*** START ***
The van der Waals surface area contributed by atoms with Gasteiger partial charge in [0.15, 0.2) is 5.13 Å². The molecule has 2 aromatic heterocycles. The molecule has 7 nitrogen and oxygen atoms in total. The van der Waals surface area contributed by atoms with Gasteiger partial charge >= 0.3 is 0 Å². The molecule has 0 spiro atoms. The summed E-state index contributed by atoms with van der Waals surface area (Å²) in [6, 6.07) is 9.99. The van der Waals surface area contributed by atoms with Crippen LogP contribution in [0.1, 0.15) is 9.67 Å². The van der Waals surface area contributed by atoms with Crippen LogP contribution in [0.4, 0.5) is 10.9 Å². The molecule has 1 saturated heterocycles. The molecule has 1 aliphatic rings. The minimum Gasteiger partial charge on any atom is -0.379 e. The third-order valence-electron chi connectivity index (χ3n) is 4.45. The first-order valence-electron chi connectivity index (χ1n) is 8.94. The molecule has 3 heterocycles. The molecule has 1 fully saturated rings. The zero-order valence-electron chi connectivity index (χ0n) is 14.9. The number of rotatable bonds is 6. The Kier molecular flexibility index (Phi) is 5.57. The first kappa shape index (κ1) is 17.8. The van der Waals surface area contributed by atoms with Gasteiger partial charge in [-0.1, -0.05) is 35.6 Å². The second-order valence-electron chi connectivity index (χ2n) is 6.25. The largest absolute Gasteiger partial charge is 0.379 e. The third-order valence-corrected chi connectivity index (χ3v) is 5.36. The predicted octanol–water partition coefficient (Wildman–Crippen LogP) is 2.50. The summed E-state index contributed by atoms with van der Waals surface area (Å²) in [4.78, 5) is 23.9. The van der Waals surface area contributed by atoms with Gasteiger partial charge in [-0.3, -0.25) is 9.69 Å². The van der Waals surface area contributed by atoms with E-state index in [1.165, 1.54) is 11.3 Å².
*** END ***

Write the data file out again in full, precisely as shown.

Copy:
The van der Waals surface area contributed by atoms with Gasteiger partial charge in [0.15, 0.2) is 5.13 Å². The molecule has 2 aromatic heterocycles. The molecule has 7 nitrogen and oxygen atoms in total. The van der Waals surface area contributed by atoms with Gasteiger partial charge >= 0.3 is 0 Å². The molecule has 0 spiro atoms. The summed E-state index contributed by atoms with van der Waals surface area (Å²) in [6, 6.07) is 9.99. The van der Waals surface area contributed by atoms with Crippen LogP contribution in [0.1, 0.15) is 9.67 Å². The van der Waals surface area contributed by atoms with Crippen LogP contribution in [0.4, 0.5) is 10.9 Å². The molecule has 1 saturated heterocycles. The molecule has 1 aliphatic rings. The minimum Gasteiger partial charge on any atom is -0.379 e. The third-order valence-electron chi connectivity index (χ3n) is 4.45. The first-order valence-electron chi connectivity index (χ1n) is 8.94. The molecule has 3 heterocycles. The molecule has 1 fully saturated rings. The zero-order valence-electron chi connectivity index (χ0n) is 14.9. The number of rotatable bonds is 6. The Kier molecular flexibility index (Phi) is 5.57. The first kappa shape index (κ1) is 17.8. The van der Waals surface area contributed by atoms with Gasteiger partial charge in [-0.1, -0.05) is 35.6 Å². The second-order valence-electron chi connectivity index (χ2n) is 6.25. The largest absolute Gasteiger partial charge is 0.379 e. The third-order valence-corrected chi connectivity index (χ3v) is 5.36. The predicted octanol–water partition coefficient (Wildman–Crippen LogP) is 2.50. The summed E-state index contributed by atoms with van der Waals surface area (Å²) in [4.78, 5) is 23.9. The van der Waals surface area contributed by atoms with Gasteiger partial charge in [-0.3, -0.25) is 9.69 Å². The van der Waals surface area contributed by atoms with E-state index in [1.165, 1.54) is 11.3 Å².